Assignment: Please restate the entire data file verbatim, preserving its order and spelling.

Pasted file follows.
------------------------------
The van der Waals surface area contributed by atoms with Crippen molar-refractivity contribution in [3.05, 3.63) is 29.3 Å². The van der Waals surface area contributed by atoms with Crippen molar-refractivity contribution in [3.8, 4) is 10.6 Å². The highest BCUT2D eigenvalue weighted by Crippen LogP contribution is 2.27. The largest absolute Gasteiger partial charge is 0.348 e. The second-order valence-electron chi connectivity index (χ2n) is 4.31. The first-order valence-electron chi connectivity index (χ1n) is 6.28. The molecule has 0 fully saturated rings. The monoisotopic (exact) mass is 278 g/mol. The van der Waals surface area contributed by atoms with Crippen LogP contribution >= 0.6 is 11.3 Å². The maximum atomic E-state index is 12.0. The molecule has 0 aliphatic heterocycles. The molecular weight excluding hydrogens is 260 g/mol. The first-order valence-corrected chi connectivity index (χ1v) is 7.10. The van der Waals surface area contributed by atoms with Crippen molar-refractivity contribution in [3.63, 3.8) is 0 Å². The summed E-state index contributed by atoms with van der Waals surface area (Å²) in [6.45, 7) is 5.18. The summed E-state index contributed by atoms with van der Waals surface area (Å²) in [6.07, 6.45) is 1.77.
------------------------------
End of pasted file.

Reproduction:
The van der Waals surface area contributed by atoms with Crippen molar-refractivity contribution in [3.05, 3.63) is 29.3 Å². The van der Waals surface area contributed by atoms with Crippen molar-refractivity contribution in [3.8, 4) is 10.6 Å². The highest BCUT2D eigenvalue weighted by Crippen LogP contribution is 2.27. The largest absolute Gasteiger partial charge is 0.348 e. The second-order valence-electron chi connectivity index (χ2n) is 4.31. The first-order valence-electron chi connectivity index (χ1n) is 6.28. The molecule has 0 fully saturated rings. The monoisotopic (exact) mass is 278 g/mol. The van der Waals surface area contributed by atoms with Crippen LogP contribution >= 0.6 is 11.3 Å². The maximum atomic E-state index is 12.0. The molecule has 0 aliphatic heterocycles. The molecular weight excluding hydrogens is 260 g/mol. The first-order valence-corrected chi connectivity index (χ1v) is 7.10. The van der Waals surface area contributed by atoms with Crippen molar-refractivity contribution in [3.63, 3.8) is 0 Å². The summed E-state index contributed by atoms with van der Waals surface area (Å²) in [6.45, 7) is 5.18. The summed E-state index contributed by atoms with van der Waals surface area (Å²) in [6.07, 6.45) is 1.77.